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SpaceX Crew Dragon nails critical safety milestone


NASA has granted the SpaceX Crew Dragon pad abort milestone approval following critical tests last month. The vehicle -- which will eventually carry astronauts to the International Space Station -- rocketed to a height of 1,187 meters (3,900 feet) at 345mph, powered by its eight SuperDraco engines. The crew pod then separated from the trunk and floated on three parachutes to an Atlantic splashdown, surprisingly close to shore. NASA said that the test gave engineers "volumes of important information," adding that "(simulations) still can't beat a flight test like this for finding out what's going on with the hardware."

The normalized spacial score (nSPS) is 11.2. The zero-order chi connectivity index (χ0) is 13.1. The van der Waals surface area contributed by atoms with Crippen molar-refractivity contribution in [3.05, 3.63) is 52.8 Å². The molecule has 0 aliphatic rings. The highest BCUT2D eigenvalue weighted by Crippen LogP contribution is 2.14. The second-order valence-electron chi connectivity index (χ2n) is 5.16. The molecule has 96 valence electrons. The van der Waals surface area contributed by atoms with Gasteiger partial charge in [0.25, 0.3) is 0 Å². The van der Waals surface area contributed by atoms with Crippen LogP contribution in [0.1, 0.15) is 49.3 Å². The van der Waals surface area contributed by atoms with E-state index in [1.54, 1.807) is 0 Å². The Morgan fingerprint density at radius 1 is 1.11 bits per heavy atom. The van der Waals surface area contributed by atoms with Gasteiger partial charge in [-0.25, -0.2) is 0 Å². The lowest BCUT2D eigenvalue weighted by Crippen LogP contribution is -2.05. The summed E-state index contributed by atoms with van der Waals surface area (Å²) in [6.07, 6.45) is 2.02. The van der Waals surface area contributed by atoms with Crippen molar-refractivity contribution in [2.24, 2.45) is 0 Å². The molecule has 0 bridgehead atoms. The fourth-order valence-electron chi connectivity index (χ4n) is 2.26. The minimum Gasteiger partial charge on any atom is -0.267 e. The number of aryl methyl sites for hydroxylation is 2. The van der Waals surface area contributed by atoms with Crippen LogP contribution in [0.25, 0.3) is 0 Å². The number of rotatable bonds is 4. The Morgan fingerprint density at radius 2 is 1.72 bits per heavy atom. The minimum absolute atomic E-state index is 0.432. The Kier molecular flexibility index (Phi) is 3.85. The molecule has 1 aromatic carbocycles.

Passing the test earned SpaceX a $30 million NASA payment, and the Crew Dragon can now move on to the in-flight abort tests scheduled for this fall. During that phase, the crew pod will eject exactly as it did during the pad test, but in the troposphere and near the speed of sound. The goal is to ensure that the crew vehicle can safely get away from the Falcon 9 launch rocket during the crucial phase of maximum flight drag. If that goes well, SpaceX could launch the first manned Crew Dragon tests as early as 2017, and will then vie with Boeing to be first to the ISS. If you want to relive the pad abort test, the video is below, but turn the volume down -- rockets are loud.

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